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November 2014
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February 2015

January 2015

How to die cut wool using wafer dies.

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Most people who know Rosebud's Cottage know that I am in love with die cutting ... especially die cutting wool. Die cutting is an easy and affordable method for getting perfect shapes cut quickly. It's great for when you have a lot of the same shapes to cut. It's also fun to use die cuts to design projects because you can easily switch colors by running another piece of wool through the machine. 

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I'm always surprised that people don't realize they can use a die cut machine to cut wool shapes ... they cut everything else. While I have an industrial AccuCut in my workshop, I tend to reach for my Sizzix Big Shot the most. It's portable, steady, and easy to use. We sell a lot of them at the Cottage. Most people are familiar with the dies that are steel-cut and embedded in a foam base. I use them a lot and can cut up to four layers of wool with my Big Shot.

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Sometimes, though, I come across these darling wafer dies. The shapes are often exactly what I'm looking for to create an idea. The ones that are metal can also be used to cut wool shapes ... it just takes a few more steps. Not all work perfectly ... I steer away from those that are placed onto a light foam base or are covered with a color ... they don't seem to cut as well but I'll try a trial cut anyway just to be sure. I can always use them to cut paper! For wool, if the cut is too intricate I don't use them ... mostly because they are hard to stitch.

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When you get a Big Shot it comes with two acrylic pads and a multipurpose platform ... you need all three to cut wafer dies.

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I put one layer of acrylic under the multipurpose platform then lay my die cuts right side up.

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I lay my wool over the top of the die cut. One thing I've found is that it's hard to cut multiple layers of wool with the wafer dies. Also ... so that I don't waste wool ... I rotary cut my pieces so they are a half inch bigger than the die. So if a die measures 1" x 1", I cut my pieces 1-1/2" x 1-1/2" giving me an extra 1/4" on each side ... just in case.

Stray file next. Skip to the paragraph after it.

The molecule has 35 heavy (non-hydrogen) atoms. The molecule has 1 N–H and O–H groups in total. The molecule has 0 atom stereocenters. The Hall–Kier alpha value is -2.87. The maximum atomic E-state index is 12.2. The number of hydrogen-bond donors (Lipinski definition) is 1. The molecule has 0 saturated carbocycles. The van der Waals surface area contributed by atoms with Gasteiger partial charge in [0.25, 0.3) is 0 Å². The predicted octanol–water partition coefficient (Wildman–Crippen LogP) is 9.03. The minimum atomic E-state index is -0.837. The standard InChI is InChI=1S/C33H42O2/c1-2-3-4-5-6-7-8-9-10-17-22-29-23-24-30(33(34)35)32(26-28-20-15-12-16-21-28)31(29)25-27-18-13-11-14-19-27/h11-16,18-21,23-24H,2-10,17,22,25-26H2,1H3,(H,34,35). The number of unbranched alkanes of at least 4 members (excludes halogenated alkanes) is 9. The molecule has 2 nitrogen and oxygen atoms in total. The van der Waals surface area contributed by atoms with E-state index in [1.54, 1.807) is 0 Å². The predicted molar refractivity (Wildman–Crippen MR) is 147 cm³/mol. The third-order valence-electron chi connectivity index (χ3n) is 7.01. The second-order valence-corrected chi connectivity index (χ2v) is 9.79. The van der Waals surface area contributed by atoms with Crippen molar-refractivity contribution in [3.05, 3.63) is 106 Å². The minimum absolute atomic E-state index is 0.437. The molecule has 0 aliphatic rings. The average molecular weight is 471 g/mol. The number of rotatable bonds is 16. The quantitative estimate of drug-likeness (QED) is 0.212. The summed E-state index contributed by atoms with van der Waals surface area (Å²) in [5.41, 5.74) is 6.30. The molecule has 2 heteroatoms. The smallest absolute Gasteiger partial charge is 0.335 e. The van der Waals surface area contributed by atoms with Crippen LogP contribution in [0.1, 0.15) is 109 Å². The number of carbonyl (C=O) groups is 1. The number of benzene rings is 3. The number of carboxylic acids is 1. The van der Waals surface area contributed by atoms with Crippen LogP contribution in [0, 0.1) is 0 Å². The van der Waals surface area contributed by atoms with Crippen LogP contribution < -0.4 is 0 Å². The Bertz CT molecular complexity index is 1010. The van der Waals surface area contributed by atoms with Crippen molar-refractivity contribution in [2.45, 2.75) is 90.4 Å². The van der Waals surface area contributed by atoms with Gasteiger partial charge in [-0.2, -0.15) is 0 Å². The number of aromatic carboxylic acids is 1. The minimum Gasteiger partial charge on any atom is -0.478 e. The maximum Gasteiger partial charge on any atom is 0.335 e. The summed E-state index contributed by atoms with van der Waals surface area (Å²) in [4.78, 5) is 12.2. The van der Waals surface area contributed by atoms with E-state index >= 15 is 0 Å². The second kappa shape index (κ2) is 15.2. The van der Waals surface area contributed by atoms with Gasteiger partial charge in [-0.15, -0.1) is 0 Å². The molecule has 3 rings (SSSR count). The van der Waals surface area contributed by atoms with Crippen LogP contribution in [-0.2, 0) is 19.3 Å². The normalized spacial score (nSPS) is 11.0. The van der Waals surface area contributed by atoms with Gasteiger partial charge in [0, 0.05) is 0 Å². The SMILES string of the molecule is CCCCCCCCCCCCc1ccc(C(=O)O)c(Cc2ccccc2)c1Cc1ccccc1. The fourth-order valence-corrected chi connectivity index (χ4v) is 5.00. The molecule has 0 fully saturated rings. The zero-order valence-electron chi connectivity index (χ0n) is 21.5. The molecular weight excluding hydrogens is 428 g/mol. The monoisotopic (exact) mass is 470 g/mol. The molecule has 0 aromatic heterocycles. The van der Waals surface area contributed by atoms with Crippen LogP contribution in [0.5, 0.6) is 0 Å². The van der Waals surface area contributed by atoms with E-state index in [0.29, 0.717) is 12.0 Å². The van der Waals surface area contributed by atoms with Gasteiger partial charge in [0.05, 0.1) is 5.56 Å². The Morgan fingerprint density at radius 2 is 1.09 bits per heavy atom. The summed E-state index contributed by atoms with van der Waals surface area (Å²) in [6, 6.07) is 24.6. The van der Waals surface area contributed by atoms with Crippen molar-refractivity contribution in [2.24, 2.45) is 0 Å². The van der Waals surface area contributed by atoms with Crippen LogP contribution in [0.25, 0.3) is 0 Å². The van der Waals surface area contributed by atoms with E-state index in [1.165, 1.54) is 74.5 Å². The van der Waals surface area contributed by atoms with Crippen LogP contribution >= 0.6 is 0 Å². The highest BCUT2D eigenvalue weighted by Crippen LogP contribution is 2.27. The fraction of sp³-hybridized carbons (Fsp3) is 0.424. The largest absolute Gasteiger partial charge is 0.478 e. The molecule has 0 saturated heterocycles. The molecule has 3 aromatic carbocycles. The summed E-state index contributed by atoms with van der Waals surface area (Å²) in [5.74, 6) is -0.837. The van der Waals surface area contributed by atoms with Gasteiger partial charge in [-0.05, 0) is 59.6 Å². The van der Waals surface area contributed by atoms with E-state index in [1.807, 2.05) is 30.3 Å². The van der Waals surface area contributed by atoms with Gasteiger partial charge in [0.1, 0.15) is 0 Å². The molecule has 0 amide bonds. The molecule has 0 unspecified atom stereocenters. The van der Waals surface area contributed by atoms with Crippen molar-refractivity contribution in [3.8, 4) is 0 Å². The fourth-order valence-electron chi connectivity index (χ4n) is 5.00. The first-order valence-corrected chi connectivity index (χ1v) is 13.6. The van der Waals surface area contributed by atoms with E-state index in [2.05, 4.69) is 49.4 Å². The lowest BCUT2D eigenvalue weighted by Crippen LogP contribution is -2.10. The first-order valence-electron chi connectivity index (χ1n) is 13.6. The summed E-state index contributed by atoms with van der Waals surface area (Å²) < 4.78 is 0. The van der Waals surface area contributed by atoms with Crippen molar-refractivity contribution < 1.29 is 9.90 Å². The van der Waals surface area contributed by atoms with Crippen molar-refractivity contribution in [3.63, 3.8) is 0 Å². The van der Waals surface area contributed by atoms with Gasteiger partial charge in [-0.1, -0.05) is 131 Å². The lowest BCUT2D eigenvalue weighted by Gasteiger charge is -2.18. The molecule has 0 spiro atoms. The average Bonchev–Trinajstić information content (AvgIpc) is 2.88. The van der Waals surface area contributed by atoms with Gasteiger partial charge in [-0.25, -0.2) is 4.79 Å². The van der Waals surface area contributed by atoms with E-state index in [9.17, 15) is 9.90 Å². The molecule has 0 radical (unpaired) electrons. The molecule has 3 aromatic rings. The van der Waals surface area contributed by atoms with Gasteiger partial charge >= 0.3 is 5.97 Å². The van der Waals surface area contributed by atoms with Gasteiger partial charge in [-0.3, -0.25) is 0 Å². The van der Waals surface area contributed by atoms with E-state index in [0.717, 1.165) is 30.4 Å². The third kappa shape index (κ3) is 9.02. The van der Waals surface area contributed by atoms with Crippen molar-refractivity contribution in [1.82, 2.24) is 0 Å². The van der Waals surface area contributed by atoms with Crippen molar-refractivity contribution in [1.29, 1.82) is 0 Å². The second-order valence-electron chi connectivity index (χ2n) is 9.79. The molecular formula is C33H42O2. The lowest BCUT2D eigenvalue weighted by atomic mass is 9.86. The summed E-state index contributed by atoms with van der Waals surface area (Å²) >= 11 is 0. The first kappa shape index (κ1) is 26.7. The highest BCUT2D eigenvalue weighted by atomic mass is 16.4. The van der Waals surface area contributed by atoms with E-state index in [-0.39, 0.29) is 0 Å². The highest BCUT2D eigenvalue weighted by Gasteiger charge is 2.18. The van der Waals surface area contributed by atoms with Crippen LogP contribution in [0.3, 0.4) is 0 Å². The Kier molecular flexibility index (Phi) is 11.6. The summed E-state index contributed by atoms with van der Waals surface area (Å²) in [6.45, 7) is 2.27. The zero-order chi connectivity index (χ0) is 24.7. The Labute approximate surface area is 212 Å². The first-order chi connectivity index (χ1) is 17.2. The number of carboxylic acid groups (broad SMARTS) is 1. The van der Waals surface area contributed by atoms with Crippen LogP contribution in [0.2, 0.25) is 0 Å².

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I put the other acrylic mat over the top of the wool and crank it through! My cutting mats are pretty well used ... I change them often because I do a lot of cutting. If you start to see yours bow in the middle ... time for a new one! Also ... if you have a long die you need to have extended cutting mats and a platform in order to support the die cut.

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Ta da! Perfect little shapes!

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I think the scraps are as cute as the die cuts! I just love the way they look and often put pix of them on my Instagram page. I'll cut tiny shapes out of the scraps too. The small circles at the top of tag dies are pefect for the centers of flowers or penny rugs ... I have a tiny heart that I like to use for scraps, too. You can even trim the scrap and stitch it over something else!

I hope this makes you feel confident in using your die cut machine and wafer dies to cut shapes. Imagine the possibilities! I'd love to show you what these shapes are being used for but you'll have to wait until the Spring 2015 Quilts & More magazine becomes available. We're busy cutting kits for Bunny Hop in this issue. You can get a sneak peek when you look at the cover. Can you guess which one it is??

Quilts and More cover

The Be Mine Valentines banner revisited!

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Yesterday I put up the Valentine banner that I made last year with some of my crafty pals. In case you didn't get time to gather a group of friends to make one in 2014, follow this link for the instructions. It is sweet ... and a fun swap! Everyone does one letter and then they tie together.  If you can't find the link easily on the designer's page, just look for February 2014 and they should pop up. Happy Valentines Day!